Levy trained as a playwright, writing frequently for the Royal Shakespeare Company, among others, but it was last year’s Man Booker nomination that has pushed her firmly into the spotlight. Her shortlisted novel, Swimming Home, follows a “philandering poet” as he takes a family holiday in the French Riviera. Things turn unsettling when a naked woman emerges from the villa’s swimming pool to a mixed reception.
Now her new collection of short stories, Black Vodka, is about to be released, and she finds herself again concerned with her two favorite topics, swimming and travel.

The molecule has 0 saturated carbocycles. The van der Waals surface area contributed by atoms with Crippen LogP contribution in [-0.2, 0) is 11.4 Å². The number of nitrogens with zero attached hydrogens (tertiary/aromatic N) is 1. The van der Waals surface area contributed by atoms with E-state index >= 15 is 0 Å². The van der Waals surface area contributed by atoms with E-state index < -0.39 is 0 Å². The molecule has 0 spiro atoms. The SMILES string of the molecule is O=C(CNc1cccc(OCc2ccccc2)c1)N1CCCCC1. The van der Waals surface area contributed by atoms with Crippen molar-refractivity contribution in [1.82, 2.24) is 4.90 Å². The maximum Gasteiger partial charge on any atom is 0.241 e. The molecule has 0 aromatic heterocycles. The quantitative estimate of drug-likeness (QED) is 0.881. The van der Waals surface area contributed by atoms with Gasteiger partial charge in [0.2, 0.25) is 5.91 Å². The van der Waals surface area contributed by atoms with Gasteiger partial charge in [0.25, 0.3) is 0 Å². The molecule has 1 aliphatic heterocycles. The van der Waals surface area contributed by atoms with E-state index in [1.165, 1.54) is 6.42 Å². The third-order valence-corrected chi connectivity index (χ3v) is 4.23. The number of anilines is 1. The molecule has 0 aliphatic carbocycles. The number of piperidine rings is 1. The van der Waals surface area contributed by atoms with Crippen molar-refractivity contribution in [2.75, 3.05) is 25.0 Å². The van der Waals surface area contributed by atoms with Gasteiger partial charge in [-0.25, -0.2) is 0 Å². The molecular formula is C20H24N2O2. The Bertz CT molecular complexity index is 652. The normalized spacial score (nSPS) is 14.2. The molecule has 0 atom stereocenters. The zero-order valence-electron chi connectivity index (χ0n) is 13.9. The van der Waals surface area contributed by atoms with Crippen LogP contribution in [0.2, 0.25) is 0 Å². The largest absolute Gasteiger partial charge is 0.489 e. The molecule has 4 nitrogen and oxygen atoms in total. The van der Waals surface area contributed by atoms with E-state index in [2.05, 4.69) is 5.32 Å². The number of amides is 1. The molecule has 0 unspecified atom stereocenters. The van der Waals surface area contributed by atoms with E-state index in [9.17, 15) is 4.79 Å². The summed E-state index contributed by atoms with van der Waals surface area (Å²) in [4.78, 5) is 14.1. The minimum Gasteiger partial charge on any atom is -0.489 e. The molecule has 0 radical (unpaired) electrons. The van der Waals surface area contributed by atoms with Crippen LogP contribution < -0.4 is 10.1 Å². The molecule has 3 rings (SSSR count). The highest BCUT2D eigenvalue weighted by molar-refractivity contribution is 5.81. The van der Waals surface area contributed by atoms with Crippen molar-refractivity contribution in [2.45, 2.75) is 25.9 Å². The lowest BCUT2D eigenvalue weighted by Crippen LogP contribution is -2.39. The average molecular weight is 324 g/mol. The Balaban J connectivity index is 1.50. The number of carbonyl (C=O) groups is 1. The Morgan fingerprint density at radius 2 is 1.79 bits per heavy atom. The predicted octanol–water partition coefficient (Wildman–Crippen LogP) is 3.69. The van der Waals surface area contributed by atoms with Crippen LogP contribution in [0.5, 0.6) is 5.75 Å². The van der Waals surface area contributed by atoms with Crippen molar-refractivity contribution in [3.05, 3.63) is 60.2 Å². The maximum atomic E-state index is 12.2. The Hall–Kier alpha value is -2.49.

Before an emergency landing took the Dreamliner out of the sky, Boeing had been lobbying regulators to approve the plane for longer, riskier flights over open water. Clive Irving reports.
Two high-profile battery meltdowns have sparked a nightmare for Boeing’s 787 Dreamliner, leaving the expensive fleet of next-generation jets grounded in the U.S. by order of the Federal Aviation Administration—and by its counterparts in Europe, Japan, India, and Chile.
A Boeing 787 takes off at Narita International Airport in Tokyo. (Itsuo Inouye/AP)
But just months before the incidents, Boeing was pressing the FAA to allow the plane to fly longer distances over water—routes in which the nearest airport in an emergency would be over five hours away.